Over the weekend I received an email from a reader discussing the economy and a series of risk indicators that he follows. Three are direct measures of financial stress while the other two are focused on the broader economy. Of course, since finance is the life blood of any economy it is not a big jump to see how an impact in the financial system will bleed into the overall economy.
The five (5) indicators that were sent to me were the St. Louis Financial Stress Index, Kansas City Financial Stress Index, Chicago Fed National Financial Conditions Index, Leading Index for the United States and the Chicago Fed National Activity Index. The reader stated in his email that: “This ‘ensemble’ of indexes are showing an interesting change of trends recently. The question is whether these indicators suggest or will result in a ‘sea change’ of business conditions or will the recent improvement in trends be only temporary?”
That is an excellent question to ask. Are the economic improvements that we are seeing as of late, and there is no denying that there are improvements, of a more organic and lasting nature? Or are they simply bounces along a weaker trend due to massive liquidity injections via the Federal Reserve and the ECB? It is very hard to make the case for the longer term organic recovery hypothesis when you consider the still high unemployment rates, rising number of individuals leaving the labor force entirely, 1 in 5 Americans on food stamps, declines in real wages over the last two years and spikes in consumer credit without underlying increases in consumption. There is something in those statistics that just don’t add up.
What does make sense is that the recent bounces in the underlying economic picture are part of the recovery from the near economic shut down that was caused by the Japanese earthquake/tsunami in March of 2011 combined with continued intervention by the Fed to supply liquidity not only to domestic markets but also Europe. Continued low interest rates, excess liquidity and pent up demand from last year, combined with the warmest winter in the last 5 years, have collided to create a weak bounce in the economy that isn’t translating, at least as of yet, into rising wages and strongly increasing employment.
The first chart shows the 6-month average of the combined financial/economic stress index. This is the combination of the average of the financial stress components added to the average of the economic stress components. As you will see when this index hits 2 the economy has normally been on the brink of, or moving into, a recession.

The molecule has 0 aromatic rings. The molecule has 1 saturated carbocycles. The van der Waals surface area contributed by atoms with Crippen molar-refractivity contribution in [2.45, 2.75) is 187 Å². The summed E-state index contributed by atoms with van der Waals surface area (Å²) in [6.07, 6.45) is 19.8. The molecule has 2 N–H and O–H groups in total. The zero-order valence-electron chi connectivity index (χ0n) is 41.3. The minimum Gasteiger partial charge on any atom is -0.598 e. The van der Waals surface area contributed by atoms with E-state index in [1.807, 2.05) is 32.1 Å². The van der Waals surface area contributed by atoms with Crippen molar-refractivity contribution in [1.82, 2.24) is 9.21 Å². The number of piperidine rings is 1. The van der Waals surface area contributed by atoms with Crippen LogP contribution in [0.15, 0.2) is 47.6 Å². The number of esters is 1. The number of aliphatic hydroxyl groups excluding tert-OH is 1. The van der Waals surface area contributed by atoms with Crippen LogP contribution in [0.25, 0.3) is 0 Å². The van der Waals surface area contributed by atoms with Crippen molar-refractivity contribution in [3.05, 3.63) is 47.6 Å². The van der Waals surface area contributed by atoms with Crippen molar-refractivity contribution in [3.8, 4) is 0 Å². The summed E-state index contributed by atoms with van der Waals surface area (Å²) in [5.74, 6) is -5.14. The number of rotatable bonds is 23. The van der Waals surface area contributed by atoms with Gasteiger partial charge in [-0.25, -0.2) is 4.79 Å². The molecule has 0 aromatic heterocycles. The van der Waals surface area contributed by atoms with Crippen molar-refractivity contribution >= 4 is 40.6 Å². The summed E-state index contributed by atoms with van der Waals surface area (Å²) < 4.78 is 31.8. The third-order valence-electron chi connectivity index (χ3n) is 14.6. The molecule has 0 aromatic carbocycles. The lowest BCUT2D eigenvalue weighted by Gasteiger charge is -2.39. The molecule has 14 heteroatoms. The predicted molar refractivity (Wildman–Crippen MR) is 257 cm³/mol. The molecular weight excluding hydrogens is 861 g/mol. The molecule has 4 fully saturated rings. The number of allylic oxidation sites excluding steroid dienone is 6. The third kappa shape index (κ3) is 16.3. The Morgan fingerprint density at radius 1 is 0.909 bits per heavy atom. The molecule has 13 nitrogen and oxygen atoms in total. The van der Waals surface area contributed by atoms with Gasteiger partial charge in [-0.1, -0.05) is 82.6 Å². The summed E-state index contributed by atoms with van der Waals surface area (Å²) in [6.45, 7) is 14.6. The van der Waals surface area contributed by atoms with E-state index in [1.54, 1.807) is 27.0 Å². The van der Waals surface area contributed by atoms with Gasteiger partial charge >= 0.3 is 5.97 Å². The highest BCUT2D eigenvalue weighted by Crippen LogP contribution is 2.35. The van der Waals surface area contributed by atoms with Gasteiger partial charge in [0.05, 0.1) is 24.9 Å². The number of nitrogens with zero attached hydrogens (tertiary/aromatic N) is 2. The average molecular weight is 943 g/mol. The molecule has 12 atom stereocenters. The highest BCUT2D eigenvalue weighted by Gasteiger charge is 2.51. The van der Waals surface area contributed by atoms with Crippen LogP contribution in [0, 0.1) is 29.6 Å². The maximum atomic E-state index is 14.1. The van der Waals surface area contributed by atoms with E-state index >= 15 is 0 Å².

The second chart shows the two composite indexes broken out from one another. What is important to note here is that normally sharp rises in financial stress have normally triggered weaker economic readings. The very recent spike in financial stress should be a bit disturbing considering the historic consequences of ignoring the impact of financial stress on the economy and financial markets.
Currently, mass injections of liquidity from the Fed though “Operation Twist” and dollar swap facilities with international banks, combined with the ECB’s LTRO program, are keeping markets afloat and economies limping along. The real question, however, is whether or not these artificial supports can indeed be turned into organic growth. This question brings to light the reader’s point as to risk management in portfolios to wit: “This is more than a question of assessing the probabilities for an ‘event risk’ coming to pass – say 30% it will happen and 70% it will not – and then applying these probabilities to our investing strategy. The reality to me is that either the ‘event risk’ will happen (with disastrous results) or not (with everyone singing in the streets!). The potential of being broadsided by a Greek ‘event risk’ is different from driving a car where the advice to prevent a potential of being broadsided by another vehicle is just to be more cautious and drive safely. The reality is that a Greek event is something that is outside of our control.”
The reader is absolutely right. In a car we can control the potential for outcomes to some degree by being cautious. However, the only way to ensure “no risk” is not to drive to begin with. In the event of financial portfolios we have the same choices. We can choose to drive very aggressively (ie chase markets), drive cautiously with our safety belts snuggly fastened (ie reduce beta relative to the market and apply risk management controls) or not drive at all (ie CD’s and money market).
Each one of those choices will have a definite impact on your future. Invest too aggressively and the market will take away more of your capital than you can imagine. Invest too conservatively and your hard earned retirement dollars lose out to inflation over time reducing your future purchasing power parity. Like Goldilocks there is a right blend of risk relative to expected returns. The trick is the alignment of your expectations with the reality of potential returns from the market and the degree of risk taken to achieve those returns. It is not nearly as simple as it sounds but it is achievable.
The point, however, is simple. The composite stress indicators are flashing a yellow signal about the markets ahead. The markets, as we have been writing about recently, are very overbought and are ripe for a correction. While we are currently on a “buy” signal on many of our indicators it is important to understand that the markets will not remain detached from underlying economic fundamentals for long. In either case the rubber will meet the road – the issue will then become whether you are the rubber or the road.